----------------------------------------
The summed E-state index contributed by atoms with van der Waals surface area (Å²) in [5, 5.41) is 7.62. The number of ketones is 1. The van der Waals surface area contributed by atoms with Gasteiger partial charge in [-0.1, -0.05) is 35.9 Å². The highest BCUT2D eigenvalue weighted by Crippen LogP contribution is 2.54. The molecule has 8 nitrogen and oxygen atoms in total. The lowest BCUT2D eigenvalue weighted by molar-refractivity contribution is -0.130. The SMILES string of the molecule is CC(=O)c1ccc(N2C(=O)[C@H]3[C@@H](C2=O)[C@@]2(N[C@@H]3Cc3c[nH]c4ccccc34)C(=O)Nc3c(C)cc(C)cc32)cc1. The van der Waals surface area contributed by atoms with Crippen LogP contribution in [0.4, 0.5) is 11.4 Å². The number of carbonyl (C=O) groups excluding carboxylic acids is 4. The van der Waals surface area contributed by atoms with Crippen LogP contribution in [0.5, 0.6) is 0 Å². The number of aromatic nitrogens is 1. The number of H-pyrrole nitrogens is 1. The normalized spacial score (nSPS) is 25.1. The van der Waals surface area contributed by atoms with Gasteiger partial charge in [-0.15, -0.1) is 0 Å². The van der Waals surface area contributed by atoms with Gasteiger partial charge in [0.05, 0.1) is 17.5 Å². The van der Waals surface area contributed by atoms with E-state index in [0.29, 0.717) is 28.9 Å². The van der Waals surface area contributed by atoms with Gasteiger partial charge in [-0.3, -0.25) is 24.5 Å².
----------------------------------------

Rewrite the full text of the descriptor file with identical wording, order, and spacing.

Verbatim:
The summed E-state index contributed by atoms with van der Waals surface area (Å²) in [5, 5.41) is 7.62. The number of ketones is 1. The van der Waals surface area contributed by atoms with Gasteiger partial charge in [-0.1, -0.05) is 35.9 Å². The highest BCUT2D eigenvalue weighted by Crippen LogP contribution is 2.54. The molecule has 8 nitrogen and oxygen atoms in total. The lowest BCUT2D eigenvalue weighted by molar-refractivity contribution is -0.130. The SMILES string of the molecule is CC(=O)c1ccc(N2C(=O)[C@H]3[C@@H](C2=O)[C@@]2(N[C@@H]3Cc3c[nH]c4ccccc34)C(=O)Nc3c(C)cc(C)cc32)cc1. The van der Waals surface area contributed by atoms with Crippen LogP contribution in [0.4, 0.5) is 11.4 Å². The number of carbonyl (C=O) groups excluding carboxylic acids is 4. The van der Waals surface area contributed by atoms with Crippen LogP contribution in [0.5, 0.6) is 0 Å². The number of aromatic nitrogens is 1. The number of H-pyrrole nitrogens is 1. The normalized spacial score (nSPS) is 25.1. The van der Waals surface area contributed by atoms with Gasteiger partial charge in [-0.15, -0.1) is 0 Å². The van der Waals surface area contributed by atoms with Gasteiger partial charge in [0.05, 0.1) is 17.5 Å². The van der Waals surface area contributed by atoms with E-state index in [0.29, 0.717) is 28.9 Å². The van der Waals surface area contributed by atoms with Gasteiger partial charge in [-0.3, -0.25) is 24.5 Å².